Throughout the history of the United States, one of the hallmarks of its immigration system has been to keep the family unit together. As a result, Donald Trump’s family (Melania Trump’s parents – his in-laws) has benefitted from this policy.
Under the U.S. family-based immigration system, United States citizens (“USCs”) and lawful permanent residents (“LPRs”) may petition or sponsor only certain family members: children and spouses can be sponsored by both USCs and LPRs, while siblings and parents can be sponsored only by USCs; uncles, aunts, grandparents, and cousins unfortunately do not make the list.
The family-based immigration system is broken down into immediate relatives and preference categories. The term “immediate relative” is defined as a USC’s spouse, unmarried child under 21 years of age, and parent so long as the USC child is at least 21 years old. If a foreign national family member does not meet the definition of “immediate relative”, then the question is whether they fall within one of the following preference categories* in order to be sponsored for a green card:
- F-1 – USC’s unmarried sons and daughters over age 21
- F-2 – LPR’s:
- Spouse and unmarried child under 21 (F-2A)
- Unmarried sons and daughters over age 21 (F-2B)
- F-3 – USC’s married sons and daughters over age 21
- F-4 – USC’s brothers and sisters
Immediate relatives have the fastest path to a green card, realizing such benefit in under 1-1.5 years, depending on the case. On the other hand, foreign nationals falling into one of the above preference categories must wait from at least two (2) years up to fourteen (14) years before a visa number is available with which they can file a green card application.**
Although Melania Trump obtained U.S. permanent residency on her own merit and subsequently became a U.S. citizen, her parents are probably a product of “chain migration”, a term used by President Trump to refer to all immigration to the U.S. based on family ties. It has been reported that Mrs. Trump’s parents are in fact green card holders, but it is unknown how they actually acquired that status.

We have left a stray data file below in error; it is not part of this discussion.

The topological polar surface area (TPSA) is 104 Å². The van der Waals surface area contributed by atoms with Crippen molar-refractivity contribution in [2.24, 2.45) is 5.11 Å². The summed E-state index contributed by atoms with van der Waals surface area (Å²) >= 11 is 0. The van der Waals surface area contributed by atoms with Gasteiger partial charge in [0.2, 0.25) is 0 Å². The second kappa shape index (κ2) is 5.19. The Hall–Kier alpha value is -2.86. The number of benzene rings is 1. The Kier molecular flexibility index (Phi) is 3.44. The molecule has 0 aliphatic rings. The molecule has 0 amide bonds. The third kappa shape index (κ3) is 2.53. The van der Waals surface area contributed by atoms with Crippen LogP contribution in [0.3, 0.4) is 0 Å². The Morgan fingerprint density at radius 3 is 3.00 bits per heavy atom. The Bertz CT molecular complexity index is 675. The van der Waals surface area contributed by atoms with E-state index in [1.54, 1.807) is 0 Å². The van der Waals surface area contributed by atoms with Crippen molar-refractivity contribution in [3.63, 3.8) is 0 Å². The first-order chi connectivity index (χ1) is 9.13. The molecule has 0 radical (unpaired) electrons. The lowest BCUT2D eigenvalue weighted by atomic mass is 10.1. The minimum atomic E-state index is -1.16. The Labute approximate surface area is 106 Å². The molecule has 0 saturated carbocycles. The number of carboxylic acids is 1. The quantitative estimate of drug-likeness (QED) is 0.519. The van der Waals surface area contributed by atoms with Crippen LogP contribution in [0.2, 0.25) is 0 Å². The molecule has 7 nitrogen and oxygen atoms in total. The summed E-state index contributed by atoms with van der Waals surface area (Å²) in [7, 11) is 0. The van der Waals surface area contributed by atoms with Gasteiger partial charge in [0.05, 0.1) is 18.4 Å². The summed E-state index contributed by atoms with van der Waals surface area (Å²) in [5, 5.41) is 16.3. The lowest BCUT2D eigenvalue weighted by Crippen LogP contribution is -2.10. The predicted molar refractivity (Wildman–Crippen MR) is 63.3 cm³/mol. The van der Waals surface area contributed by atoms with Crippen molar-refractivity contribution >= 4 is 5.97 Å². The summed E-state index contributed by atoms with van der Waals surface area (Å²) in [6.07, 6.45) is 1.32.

Since their daughter would not have been able to sponsor them when she herself held LPR status, the most plausible way her parents became green card holders is that Melania sponsored them some time after becoming a USC in 2006, unless they similarly qualified on their own merit. Nonetheless, President Trump wants to limit the sponsorship of family members to those falling within the definition of an “immediate relative” and hopes to cut legal immigration by doing away with the family preference categories altogether.
Restricting family immigration would cause many families to remain broken with no opportunity for unification. Hopefully the Trump administration reconsiders its position on chain migration.
* Note: A USC’s/LPR’s children are referred to as such so long as they are unmarried and under age 21, but after age 21, they are referred to as sons and daughters.
** Based on the June 2018 Visa Bulletin